John 9:1 As he passed by, he saw a man blind from birth. 2 And his disciples asked him, “Rabbi, who sinned, this man or his parents, that he was born blind?” 3 Jesus answered, “It was not that this man sinned, or his parents, but that the works of God might be displayed in him. 4 We must work the works of him who sent me while it is day; night is coming, when no one can work. 5 As long as I am in the world, I am the light of the world.” 6 Having said these things, he spit on the ground and made mud with the saliva. Then he anointed the man’s eyes with the mud 7 and said to him, “Go, wash in the pool of Siloam” (which means Sent). So he went and washed and came back seeing.

You need to meditate on this verse a little more if it does not stun you what Jesus said. This grown man has been blind all his life – how old is he? Twenty? Thirty? Sixty? We do not know. He is a man. He has been blind all his life. He never saw his mother, a tree, clouds rolling in over the hills. He has been blind all his life. And why does Jesus say that it is the case?

This man was born poor – that the works of God might be displayed in his life – and we walk right by. This woman born disabled, this boy left to die, this child a botched abortion, this girl abandoned because she was a girl, this street beggar, this liar, this con artist – it doesn’t matter who – they enter our lives so that the glory of God might be displayed in us, for Him, and for the good of the one who is in the world for the purpose of displaying the glory of our great God. Do you see the people you encounter as being in the world so that the glory of God might be displayed? Do you understand that while you are not Jesus, able to make their misery end miraculously, you can still be the hands and feet and heart of Jesus to the people God allows you to encounter this week?

Is the man Jesus healed that day in heaven? I can hardly think that he did not become a follower of Jesus willing to give up his life, take up his cross for the glory of His Saviour. Does he today regret that he spent the first thirty years of his life as a blind little boy at the brunt end of jaunts and ridicule and cruel jokes, and then as a man begging on the street corners of Jerusalem? Does he now wish that God had brought him to Jesus in some other way instead of letting him spend his first thirty years like he did? Does this man grumble? Well such questions are silly. But could not God have done something to reduce this man’s sufferings until Jesus came and saved him? Could He not have brought glory to His name and gotten this man to heaven without a life of blindness? Of course He could. But He didn’t. He knows better than we do and He is not obligated to answer our questions.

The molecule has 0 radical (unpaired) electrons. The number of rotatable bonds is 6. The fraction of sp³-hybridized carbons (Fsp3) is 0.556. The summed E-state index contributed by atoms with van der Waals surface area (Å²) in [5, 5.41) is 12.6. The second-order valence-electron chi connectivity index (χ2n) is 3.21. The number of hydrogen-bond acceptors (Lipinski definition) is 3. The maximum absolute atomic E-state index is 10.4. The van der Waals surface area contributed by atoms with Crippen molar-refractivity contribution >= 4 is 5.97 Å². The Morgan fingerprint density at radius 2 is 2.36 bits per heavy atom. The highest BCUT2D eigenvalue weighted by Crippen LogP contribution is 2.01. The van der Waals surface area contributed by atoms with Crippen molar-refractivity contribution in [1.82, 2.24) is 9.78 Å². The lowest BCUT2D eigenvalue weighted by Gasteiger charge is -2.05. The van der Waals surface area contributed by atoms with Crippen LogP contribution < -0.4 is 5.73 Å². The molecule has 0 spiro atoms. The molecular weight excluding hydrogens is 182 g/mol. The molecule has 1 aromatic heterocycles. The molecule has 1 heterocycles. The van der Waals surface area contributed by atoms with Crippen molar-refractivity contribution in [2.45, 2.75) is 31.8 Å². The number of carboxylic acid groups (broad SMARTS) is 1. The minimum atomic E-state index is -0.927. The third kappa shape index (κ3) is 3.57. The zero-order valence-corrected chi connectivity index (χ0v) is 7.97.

Why are we told this story? To show who Jesus is – yes. That we might believe that Jesus is the Christ the Son of the living God and come to faith in Him – certainly – that is why John wrote everything he wrote in his Gospel account (John 20:31). But the point here is that God is doing something big in the ordinary events of our everyday lives. We do not know why this man must suffer for so long in order for God to be glorified through his healing. We do not know why God had this man blind all those years. But we also do not know how many people that day became genuine followers of Jesus and who have now been with the blind man in heaven for two thousand years. We do not know how it is that this little event in the history of the world is still accomplishing things planned out before the world began. We do not know anything. We know that God was glorified that day. We know He is still being glorified through it. We can be fairly ceratin that there are still people coming to faith because this account is in the Bible. And we know that such faith could not have been accomplished any better and for eternity if this man had not been born blind and caused to sit where Jesus was walking that day. The events of your life and the people you meet this week will not be recorded in Holy Scripture. But they can be used for God’s glory just as much.

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